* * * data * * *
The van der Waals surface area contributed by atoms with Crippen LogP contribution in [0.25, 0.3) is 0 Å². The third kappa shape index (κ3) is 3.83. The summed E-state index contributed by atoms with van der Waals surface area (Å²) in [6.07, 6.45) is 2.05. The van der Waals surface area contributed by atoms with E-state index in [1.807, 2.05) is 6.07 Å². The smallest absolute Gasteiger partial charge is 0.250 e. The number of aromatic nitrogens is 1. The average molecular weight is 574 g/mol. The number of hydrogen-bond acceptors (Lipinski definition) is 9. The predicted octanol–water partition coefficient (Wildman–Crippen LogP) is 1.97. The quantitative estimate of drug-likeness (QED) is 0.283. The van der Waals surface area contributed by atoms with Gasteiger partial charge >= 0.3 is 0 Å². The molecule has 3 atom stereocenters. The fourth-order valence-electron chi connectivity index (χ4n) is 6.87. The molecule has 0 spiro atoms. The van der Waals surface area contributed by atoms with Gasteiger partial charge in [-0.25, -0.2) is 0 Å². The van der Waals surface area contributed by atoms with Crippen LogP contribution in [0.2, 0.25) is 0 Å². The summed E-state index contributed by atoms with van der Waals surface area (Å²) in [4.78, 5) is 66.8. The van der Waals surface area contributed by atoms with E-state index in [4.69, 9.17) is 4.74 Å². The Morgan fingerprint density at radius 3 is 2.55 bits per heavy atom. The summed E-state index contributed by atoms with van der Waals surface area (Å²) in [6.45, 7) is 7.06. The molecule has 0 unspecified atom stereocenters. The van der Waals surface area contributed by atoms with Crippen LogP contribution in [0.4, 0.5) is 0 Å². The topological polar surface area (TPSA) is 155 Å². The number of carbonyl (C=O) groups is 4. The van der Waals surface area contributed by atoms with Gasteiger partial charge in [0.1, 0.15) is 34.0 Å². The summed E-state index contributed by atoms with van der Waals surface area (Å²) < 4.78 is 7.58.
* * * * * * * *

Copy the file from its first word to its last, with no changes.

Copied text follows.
The van der Waals surface area contributed by atoms with Crippen LogP contribution in [0.25, 0.3) is 0 Å². The third kappa shape index (κ3) is 3.83. The summed E-state index contributed by atoms with van der Waals surface area (Å²) in [6.07, 6.45) is 2.05. The van der Waals surface area contributed by atoms with E-state index in [1.807, 2.05) is 6.07 Å². The smallest absolute Gasteiger partial charge is 0.250 e. The number of aromatic nitrogens is 1. The average molecular weight is 574 g/mol. The number of hydrogen-bond acceptors (Lipinski definition) is 9. The predicted octanol–water partition coefficient (Wildman–Crippen LogP) is 1.97. The quantitative estimate of drug-likeness (QED) is 0.283. The van der Waals surface area contributed by atoms with Gasteiger partial charge >= 0.3 is 0 Å². The molecule has 3 atom stereocenters. The fourth-order valence-electron chi connectivity index (χ4n) is 6.87. The molecule has 0 spiro atoms. The van der Waals surface area contributed by atoms with Gasteiger partial charge in [-0.25, -0.2) is 0 Å². The van der Waals surface area contributed by atoms with Crippen LogP contribution in [0.2, 0.25) is 0 Å². The summed E-state index contributed by atoms with van der Waals surface area (Å²) in [4.78, 5) is 66.8. The van der Waals surface area contributed by atoms with E-state index in [4.69, 9.17) is 4.74 Å². The Morgan fingerprint density at radius 3 is 2.55 bits per heavy atom. The summed E-state index contributed by atoms with van der Waals surface area (Å²) in [6.45, 7) is 7.06. The molecule has 0 unspecified atom stereocenters. The van der Waals surface area contributed by atoms with Crippen LogP contribution in [0.4, 0.5) is 0 Å². The topological polar surface area (TPSA) is 155 Å². The number of carbonyl (C=O) groups is 4. The van der Waals surface area contributed by atoms with Gasteiger partial charge in [0.1, 0.15) is 34.0 Å². The summed E-state index contributed by atoms with van der Waals surface area (Å²) < 4.78 is 7.58.